This week in brand publishing:
- Product management company Productboard is launching a new publication about lifestyle stories for “product people.”
- Netflix has launched a new content destination for Asian, Asian American and Pacific Island audiences, called “Netflix Golden.”
- Creators, meet a16z: How the VC’s publication is helping newsletter writers reach more audiences
Productboard is launching a publication
Fresh off a new funding round, product management software company Productboard is working on a new brand publication. According to a job post, the company is looking for a director of content for a soon-to-be-launched editorial property. The new publication will include journalism and lifestyle pieces targeted at people in “product” roles, the listing says.
Dragoneer and Tiger Global led a $125 million late stage round in Productboard last week, which valued the company at $1.73 billion. Its plan is to use the money to hire staff and expand products, per a news release.
It’s been interesting to watch software companies in the product management, task management, and work optimization arena go full steam ahead on editorial operations. Some of this, I suspect, has been pandemic-driven. As more people go remote, the need for tools that make work more seamless increases, in addition to content that can help people navigate new situations and setups.
The “great resignation” has also been responsible for growth – Productboard said in a statement that product leaders are now under more pressure, with a race for talent and a wave of resignations making institutional knowledge harder to come by. Elsewhere in the space, Atlassian/Jira has made good progress on the publishing front with WorkLife, an extension of an old company blog that is focused on highlighting interesting stories about how people get work done. Asana, another project-management tool, is also currently hiring for staff to “reimagine” its current blog and turn it into a robust publication.
We’re now curating new and notable job vacancies and roles from across the brand publishing world in one place with a new jobs resource on the Toolkits site. Our goal is to give Toolkits readers an easy, centralized place to uncover and connect with the best career opportunities out there. Jobs added this week include content roles at Ahrefs, Asana, First Round Capital, Blackberry and Boston Consulting Group.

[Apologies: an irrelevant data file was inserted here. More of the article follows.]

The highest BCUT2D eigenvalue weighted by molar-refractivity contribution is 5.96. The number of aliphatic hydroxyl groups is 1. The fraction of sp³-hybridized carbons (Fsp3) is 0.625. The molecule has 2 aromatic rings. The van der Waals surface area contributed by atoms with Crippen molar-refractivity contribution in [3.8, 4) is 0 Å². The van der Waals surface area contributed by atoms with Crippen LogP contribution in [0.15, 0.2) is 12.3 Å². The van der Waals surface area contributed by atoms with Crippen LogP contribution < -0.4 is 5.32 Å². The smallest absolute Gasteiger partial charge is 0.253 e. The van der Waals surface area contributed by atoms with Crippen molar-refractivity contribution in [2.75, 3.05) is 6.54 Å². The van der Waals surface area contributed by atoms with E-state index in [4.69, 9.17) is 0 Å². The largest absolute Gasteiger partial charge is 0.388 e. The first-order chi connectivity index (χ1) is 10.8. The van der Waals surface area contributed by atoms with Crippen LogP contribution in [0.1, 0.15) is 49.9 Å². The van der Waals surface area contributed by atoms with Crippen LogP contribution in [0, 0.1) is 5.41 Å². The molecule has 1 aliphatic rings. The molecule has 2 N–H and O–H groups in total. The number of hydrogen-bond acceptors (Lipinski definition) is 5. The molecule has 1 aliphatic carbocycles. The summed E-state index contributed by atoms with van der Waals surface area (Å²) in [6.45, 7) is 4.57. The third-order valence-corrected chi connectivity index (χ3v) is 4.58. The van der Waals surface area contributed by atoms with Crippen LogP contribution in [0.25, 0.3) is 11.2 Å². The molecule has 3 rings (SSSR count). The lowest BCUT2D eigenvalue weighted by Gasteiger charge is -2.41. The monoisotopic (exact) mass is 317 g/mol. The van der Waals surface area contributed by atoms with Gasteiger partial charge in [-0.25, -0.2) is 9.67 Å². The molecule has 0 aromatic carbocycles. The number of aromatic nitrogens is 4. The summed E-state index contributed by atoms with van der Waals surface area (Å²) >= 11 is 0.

Netflix launches ‘Golden’
Netflix has a new brand publication to add to its roster. The brand last week launched “Netflix Golden,” a dedicated content resource focused on the Asian, Asian American and Pacific Islander communities.
Golden is the latest audience-focused channel from the streaming service, joining Strong Black Lead, Con Todo and Most, as well as its genre-specific content publications like Geeked and Netflix is a Joke. The idea is that Golden will tell stories about Netflix’s Asian-oriented content, and will create its own original content that spotlights Netflix talent of Asian origin. Kicking things off is a new show featuring Emily in Paris actress Ashley Park, called “Spill the Boba Tea.” It joins fan website Tudum as another major content effort from Netflix since Michelle Lee joined the brand from Allure to run editorial. Separately, a piece in Business Insider last week went deep inside “Tudum,” and Netflix’s ability to lure reporters and editors to work for the company, which also publishes a glossy magazine, Queue.
Everyone’s joining a16z
…well, not exactly. But the venture fund’s publication Future has done a remarkable job at bringing in writing and content from a lot of independent content creators. One this week was a long essay on how to excel in tech without learning to code by Technically writer Justin Gage.
It’ another example of how brands may be able to act as a potentially powerful distribution channel for plenty of creators as they build their own audiences. If Future is able to continue to build its reach and audience, creators like Gage may be able to use it to expand their own audiences as well.
Regular publishers, of course, have been used as distribution channels by brands for years, because they’re able to offer audiences to those who need to reach them. But it’s particularly interesting to see brands now do the same with their own publications.
Other noteworthy reads
- Why Taylor Lorenz left the NYT for the Washington Post: ”Mainstream media organizations have kind of struggled to figure out how they deal with talent.”
- Pattern is an agency-turned-consumer-goods-brand holding company that makes nice frying pans and other goods. They’re publishing a 10-part series explaining the ins and outs of direct-to-consumer commerce.